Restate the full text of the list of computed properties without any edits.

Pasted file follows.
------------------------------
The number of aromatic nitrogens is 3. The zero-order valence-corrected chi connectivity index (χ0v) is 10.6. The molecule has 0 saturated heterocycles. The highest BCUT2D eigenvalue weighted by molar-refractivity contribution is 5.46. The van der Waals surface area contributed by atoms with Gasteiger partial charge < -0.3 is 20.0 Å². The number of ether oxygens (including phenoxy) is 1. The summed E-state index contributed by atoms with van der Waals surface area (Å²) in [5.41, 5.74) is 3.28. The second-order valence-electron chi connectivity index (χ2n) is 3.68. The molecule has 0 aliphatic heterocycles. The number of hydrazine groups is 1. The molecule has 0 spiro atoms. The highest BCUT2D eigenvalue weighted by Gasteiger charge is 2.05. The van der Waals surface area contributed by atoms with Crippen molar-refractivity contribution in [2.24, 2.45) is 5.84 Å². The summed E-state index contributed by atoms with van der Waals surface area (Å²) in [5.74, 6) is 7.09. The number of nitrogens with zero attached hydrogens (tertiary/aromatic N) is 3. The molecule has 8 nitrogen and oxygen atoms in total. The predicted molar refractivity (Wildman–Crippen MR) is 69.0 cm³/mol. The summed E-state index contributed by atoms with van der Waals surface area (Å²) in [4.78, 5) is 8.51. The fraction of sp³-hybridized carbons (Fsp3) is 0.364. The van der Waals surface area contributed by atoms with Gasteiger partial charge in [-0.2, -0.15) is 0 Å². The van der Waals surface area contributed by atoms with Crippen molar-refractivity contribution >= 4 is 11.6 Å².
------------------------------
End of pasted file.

The number of aromatic nitrogens is 3. The zero-order valence-corrected chi connectivity index (χ0v) is 10.6. The molecule has 0 saturated heterocycles. The highest BCUT2D eigenvalue weighted by molar-refractivity contribution is 5.46. The van der Waals surface area contributed by atoms with Gasteiger partial charge < -0.3 is 20.0 Å². The number of ether oxygens (including phenoxy) is 1. The summed E-state index contributed by atoms with van der Waals surface area (Å²) in [5.41, 5.74) is 3.28. The second-order valence-electron chi connectivity index (χ2n) is 3.68. The molecule has 0 aliphatic heterocycles. The number of hydrazine groups is 1. The molecule has 0 spiro atoms. The highest BCUT2D eigenvalue weighted by Gasteiger charge is 2.05. The van der Waals surface area contributed by atoms with Crippen molar-refractivity contribution in [2.24, 2.45) is 5.84 Å². The summed E-state index contributed by atoms with van der Waals surface area (Å²) in [5.74, 6) is 7.09. The number of nitrogens with zero attached hydrogens (tertiary/aromatic N) is 3. The molecule has 8 nitrogen and oxygen atoms in total. The predicted molar refractivity (Wildman–Crippen MR) is 69.0 cm³/mol. The summed E-state index contributed by atoms with van der Waals surface area (Å²) in [4.78, 5) is 8.51. The fraction of sp³-hybridized carbons (Fsp3) is 0.364. The van der Waals surface area contributed by atoms with Gasteiger partial charge in [-0.2, -0.15) is 0 Å². The van der Waals surface area contributed by atoms with Crippen molar-refractivity contribution >= 4 is 11.6 Å².